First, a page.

An animated and friendly group of Republicans filled our room at Poor Richards Commonhouse in Bloomington on Monday evening, January 14 for our first "Pints & Politics" of 2019. Between 45 to 50 attendees enjoyed lively "let's talk politics" conversations with friends both old and newly-met.
In addition to people from our two hosting Senate Districts (49 and 50), we were joined by some from South Minneapolis, Representative Greg Boe (47B) from Chaska (commuting and stopped in), and some from the suburbs south, west, and north of us. Don Johnson brought extra-special guests, his daughters, who appreciated the chance to meet current members and share memories of their late Mom, Donna, with folks from SD49 who had volunteered with her.
Mark your calendars to join (or rejoin) in the fun next month, February 11, 5 - 7:30, Poor Richards Commonhouse 8301 Normandale Blvd. Bloomington, MN 55437
Are you concerned about the direction that your city or your local school district is going? Do you have questions about how your property taxes are being spent, and are not getting answers? Or do you like the community you live in and want to help sustain its values?
Our communities will be holding city council (Bloomington, Minnetonka), mayor (Bloomington) and school board elections this fall. If you are willing to step up and help lead your local government, seriously consider your options over the next few weeks. To be successful, you will need to recruit a small but dedicated team, put a campaign plan and budget together, and consider raising some money.
These races are generally nonpartisan, but we may be able to help you get started. Contact us and we’ll talk.
In this article, we will cover the local City Council races. We will cover the School Board races in the January 28 newsletter.
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Our December 4 Newsletter carried an article noting that the SD49 Convention this February will include the election of the SD49 Executive Officers. Ten of the 15 executive officers are Vice Chairs, five from House District 49A and five from House District 49B.
Senate District 49 has been one of the leading local Republican organization in Minnesota. It takes committed leadership not only from the two SD49 Co-Chairs but also from each of the ten Vice Chairs to sustain that performance. Each takes on specific responsibilities to keep our dynamic organization functioning effectively.
In seeking candidates for Vice Chairs, we are looking for Republicans willing to lead one or more of the following efforts within our senate district:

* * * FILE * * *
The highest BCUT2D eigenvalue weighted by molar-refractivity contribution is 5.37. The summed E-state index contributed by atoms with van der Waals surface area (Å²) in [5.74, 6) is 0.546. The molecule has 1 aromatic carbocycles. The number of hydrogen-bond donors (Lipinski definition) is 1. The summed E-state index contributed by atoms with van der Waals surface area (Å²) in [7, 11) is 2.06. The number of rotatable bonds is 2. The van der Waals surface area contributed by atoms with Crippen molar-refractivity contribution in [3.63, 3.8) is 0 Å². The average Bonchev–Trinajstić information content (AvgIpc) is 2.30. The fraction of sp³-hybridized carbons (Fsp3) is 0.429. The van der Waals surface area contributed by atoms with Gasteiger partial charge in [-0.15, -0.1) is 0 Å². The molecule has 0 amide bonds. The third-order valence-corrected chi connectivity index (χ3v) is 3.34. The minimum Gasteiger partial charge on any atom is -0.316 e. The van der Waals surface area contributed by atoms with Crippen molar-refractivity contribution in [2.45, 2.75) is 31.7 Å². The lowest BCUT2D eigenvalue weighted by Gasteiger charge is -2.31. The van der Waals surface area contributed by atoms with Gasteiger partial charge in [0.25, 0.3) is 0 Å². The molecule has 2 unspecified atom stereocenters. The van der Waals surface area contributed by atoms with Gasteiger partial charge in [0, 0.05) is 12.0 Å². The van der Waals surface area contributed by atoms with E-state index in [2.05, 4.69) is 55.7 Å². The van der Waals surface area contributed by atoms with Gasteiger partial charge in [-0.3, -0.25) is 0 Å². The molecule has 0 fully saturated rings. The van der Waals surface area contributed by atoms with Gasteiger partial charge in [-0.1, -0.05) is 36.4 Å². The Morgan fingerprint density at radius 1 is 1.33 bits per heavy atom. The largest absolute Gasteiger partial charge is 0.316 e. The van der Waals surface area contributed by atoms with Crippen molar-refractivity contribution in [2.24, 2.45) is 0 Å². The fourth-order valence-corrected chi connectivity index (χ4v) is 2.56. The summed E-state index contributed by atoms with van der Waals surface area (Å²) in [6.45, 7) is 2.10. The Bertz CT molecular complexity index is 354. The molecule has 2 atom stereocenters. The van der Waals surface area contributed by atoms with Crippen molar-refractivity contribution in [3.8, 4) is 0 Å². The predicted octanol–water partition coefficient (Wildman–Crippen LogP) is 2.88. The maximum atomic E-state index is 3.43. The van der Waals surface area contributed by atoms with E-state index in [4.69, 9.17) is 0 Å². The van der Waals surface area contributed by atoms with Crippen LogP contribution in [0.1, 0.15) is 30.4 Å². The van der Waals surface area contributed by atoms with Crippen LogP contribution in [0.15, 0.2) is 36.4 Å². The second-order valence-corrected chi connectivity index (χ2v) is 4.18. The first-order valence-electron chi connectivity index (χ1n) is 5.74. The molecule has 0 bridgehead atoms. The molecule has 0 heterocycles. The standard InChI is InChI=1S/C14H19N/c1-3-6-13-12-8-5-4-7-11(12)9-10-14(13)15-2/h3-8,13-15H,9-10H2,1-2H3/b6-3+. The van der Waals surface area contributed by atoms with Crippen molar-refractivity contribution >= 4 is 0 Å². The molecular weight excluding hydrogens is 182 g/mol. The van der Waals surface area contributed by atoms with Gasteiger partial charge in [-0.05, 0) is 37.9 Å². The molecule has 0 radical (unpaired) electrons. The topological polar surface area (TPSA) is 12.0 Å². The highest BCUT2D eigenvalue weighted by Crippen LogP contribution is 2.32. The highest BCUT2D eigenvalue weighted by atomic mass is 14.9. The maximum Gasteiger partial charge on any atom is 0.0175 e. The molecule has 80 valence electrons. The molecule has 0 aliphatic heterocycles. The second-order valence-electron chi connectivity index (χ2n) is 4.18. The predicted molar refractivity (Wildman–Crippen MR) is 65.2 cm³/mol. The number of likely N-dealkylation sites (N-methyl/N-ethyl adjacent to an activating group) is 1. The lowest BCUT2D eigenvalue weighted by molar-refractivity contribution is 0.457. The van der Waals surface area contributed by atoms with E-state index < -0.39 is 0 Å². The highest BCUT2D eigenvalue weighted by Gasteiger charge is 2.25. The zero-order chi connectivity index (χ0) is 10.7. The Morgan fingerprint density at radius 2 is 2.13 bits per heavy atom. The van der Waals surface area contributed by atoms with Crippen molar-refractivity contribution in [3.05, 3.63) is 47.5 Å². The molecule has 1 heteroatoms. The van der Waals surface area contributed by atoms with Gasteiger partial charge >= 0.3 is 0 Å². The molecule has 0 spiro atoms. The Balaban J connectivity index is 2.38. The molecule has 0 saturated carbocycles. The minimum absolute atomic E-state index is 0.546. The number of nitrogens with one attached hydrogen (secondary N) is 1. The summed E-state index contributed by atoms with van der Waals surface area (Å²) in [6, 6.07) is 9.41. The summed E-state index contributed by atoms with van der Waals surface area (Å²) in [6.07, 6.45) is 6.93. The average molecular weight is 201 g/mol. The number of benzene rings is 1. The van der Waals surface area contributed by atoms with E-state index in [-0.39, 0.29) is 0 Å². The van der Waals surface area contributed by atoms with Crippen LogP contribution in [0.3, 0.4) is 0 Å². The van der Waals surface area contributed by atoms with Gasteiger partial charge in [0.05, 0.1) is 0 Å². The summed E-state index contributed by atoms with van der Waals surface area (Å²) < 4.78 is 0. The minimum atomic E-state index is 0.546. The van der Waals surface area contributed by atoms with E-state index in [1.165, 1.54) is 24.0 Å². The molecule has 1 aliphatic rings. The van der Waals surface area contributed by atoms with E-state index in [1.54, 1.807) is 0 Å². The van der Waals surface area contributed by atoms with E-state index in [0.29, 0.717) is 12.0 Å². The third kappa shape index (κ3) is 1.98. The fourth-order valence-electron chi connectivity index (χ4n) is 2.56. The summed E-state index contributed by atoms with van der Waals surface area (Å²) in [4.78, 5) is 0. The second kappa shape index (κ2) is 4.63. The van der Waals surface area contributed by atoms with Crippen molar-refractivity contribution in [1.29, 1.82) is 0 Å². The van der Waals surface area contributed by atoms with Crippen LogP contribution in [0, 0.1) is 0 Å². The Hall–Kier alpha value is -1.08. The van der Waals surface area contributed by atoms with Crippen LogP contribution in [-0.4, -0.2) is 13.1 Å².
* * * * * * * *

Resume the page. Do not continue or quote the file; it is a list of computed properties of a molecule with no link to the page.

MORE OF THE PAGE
• Outreach to new members
• Program development
• Event organization (dinners, picnics, parades, etc.)
• Convention and Caucus planning
• Social media
• Precinct organization
• Candidate search
• Volunteer recruitment and coordination
• Database management
• Researching and writing articles for the newsletter and website
So, if you are interested in serving as an executive officer or have any questions about serving, please let us know. You need to be a Republican and live within the boundaries of Senate District 49. Contact Mike Lehmann at email@example.com or 612-839-0761. Mike will schedule you for an interview as part of our search process. Interviews are starting the end of January.
A month after the 2018 elections, four re-elected Minnesota Republican legislators broke from House Republican Caucus to form the New House Republican Caucus. Republican state Reps. Cal Bahr of East Bethel, Steve Drazkowski of Mazeppa, Tim Miller of Prinsburg and Jeremy Munson of Lake Crystal said they made the break for a number of reasons. As stated in an article in the December 11, 2018 edition of the Twin Cities Pioneer Press, the move was not based on a split over issues, but rather over the way caucus leaders interact with members.
Max Rymer, the host of the Republican Roundtable in Minnesota, interviewed two of the founders of the New House Republican Caucus earlier this month. The interview with Cal Bahr and Steve Drazkowski was recorded and is available on YouTube
Earlier this month, the 2019 legislative session began and Republicans in the House and Senate rolled out their session priorities.
Senate leaders shared their plans to address our state's mental health crisis, reduce regulations harming our state's child care system, decrease the cost of health care while increase choices, simplify our confusing and out of compliance tax system, and eliminate the rampant fraud, waste, and abuse we are seeing on a nearly daily basis.
In the House, Republicans are ready to continue to fight for Minnesotans and their successful policies from the last four years that have led to lower unemployment, investments in our state's infrastructure and an incredible $1.5 billion surplus after years of Republican restraint and responsible spending.
For the first time, the Edina School Board created a Legislative Action Committee (LAC). Because most funding, educational mandates, and guidelines come from State government, the Edina School Board wanted to be able to give our elected officials their priorities for the next legislative session. A committee of 9, headed by board members Ellen Jones and Owen Michaelson helped identify their priorities.
On Monday January 7, the LAC presented their priorities to our elected officials, Senator Melisa Franzen, Representative Heather Edelson, and Representative Steve Elkins. Here are the major concerns:
1. Stabilize Education Funding
2. Increase State Funding for Mandated Special Education Programs
3. Reduce Mandates and Increase Local Control, in Order to Raise the Achievement Level of All Students
4. Ensure Safe and Modern School Facilities
5. Increase and Diversify the Teacher Workforce